But they are twenty thousand feet up and plummeting fast, and Bucky doesn't do any of those things, just squeezes the proffered hand and looks at him questioningly. The cabin floor is tilting at a steep angle, and they're both clutching the dashboard with their free hands to keep from being thrown against the control panels, but it doesn't occur to Steve to use balance as an excuse. He shrugs, affecting nonchalance, and now, even now, he feels his cheeks heat up. "I just thought, we won't get another chance."

Fifteen thousand feet. "You have the worst timing," Bucky grumbles.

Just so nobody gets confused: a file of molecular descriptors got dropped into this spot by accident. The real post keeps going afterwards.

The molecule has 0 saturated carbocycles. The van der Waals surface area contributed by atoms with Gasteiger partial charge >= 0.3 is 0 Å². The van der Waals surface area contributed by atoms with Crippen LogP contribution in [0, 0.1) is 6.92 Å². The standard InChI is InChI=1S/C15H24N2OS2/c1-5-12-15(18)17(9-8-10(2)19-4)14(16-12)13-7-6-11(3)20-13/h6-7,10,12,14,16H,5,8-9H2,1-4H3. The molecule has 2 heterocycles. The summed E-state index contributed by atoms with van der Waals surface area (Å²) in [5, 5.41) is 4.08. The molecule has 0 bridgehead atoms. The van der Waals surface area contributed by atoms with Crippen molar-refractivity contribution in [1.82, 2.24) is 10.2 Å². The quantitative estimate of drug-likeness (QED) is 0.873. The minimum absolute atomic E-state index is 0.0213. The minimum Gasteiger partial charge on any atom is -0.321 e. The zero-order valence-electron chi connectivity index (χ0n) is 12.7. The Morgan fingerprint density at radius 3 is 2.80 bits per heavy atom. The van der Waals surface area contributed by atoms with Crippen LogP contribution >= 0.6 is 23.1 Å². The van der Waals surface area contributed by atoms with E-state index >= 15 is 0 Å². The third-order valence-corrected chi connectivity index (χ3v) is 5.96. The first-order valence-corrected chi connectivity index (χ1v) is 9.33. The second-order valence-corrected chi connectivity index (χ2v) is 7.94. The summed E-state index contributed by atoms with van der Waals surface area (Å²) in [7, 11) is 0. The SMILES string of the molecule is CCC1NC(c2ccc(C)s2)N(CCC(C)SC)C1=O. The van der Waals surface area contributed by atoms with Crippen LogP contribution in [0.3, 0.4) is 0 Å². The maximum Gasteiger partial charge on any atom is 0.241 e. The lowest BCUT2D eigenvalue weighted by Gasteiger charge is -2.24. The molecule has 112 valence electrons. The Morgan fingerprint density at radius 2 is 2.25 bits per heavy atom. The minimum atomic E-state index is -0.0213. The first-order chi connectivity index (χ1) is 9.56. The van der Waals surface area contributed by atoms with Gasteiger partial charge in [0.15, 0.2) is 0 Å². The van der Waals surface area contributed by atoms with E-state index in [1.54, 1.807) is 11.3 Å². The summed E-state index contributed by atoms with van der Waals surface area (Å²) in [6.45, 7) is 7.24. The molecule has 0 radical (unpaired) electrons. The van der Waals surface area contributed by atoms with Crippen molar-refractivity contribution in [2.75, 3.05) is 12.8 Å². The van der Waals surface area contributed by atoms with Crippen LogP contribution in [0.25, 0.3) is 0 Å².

"Sorry. It couldn't wait any more."

"Wait?" Bucky repeats. And then, before Steve can respond, he rolls his eyes, looking for all the world like they're just having any old argument in the mess hall or in their Brooklyn apartment—which, thanks to Bucky's ministrations, is not about to be blown to kingdom come with the rest of New York. "Fuck you and your patience, Rogers."

"Don't you mean impatience?"

Ten thousand feet. "Shut up," Bucky says. He looks miffed about something, but he hasn't taken his hand away. His Killing Face is directed out the windshield, at the solid mass of white rushing up to meet them like an old friend at the docks, so Steve figures it's safe to twine their fingers together. In any case, Bucky can't tease him about it once they're dead.

At five thousand feet, Bucky takes a step towards him and closes the distance between them, and they stand shoulder to shoulder above the beeping alarms on the dashboard.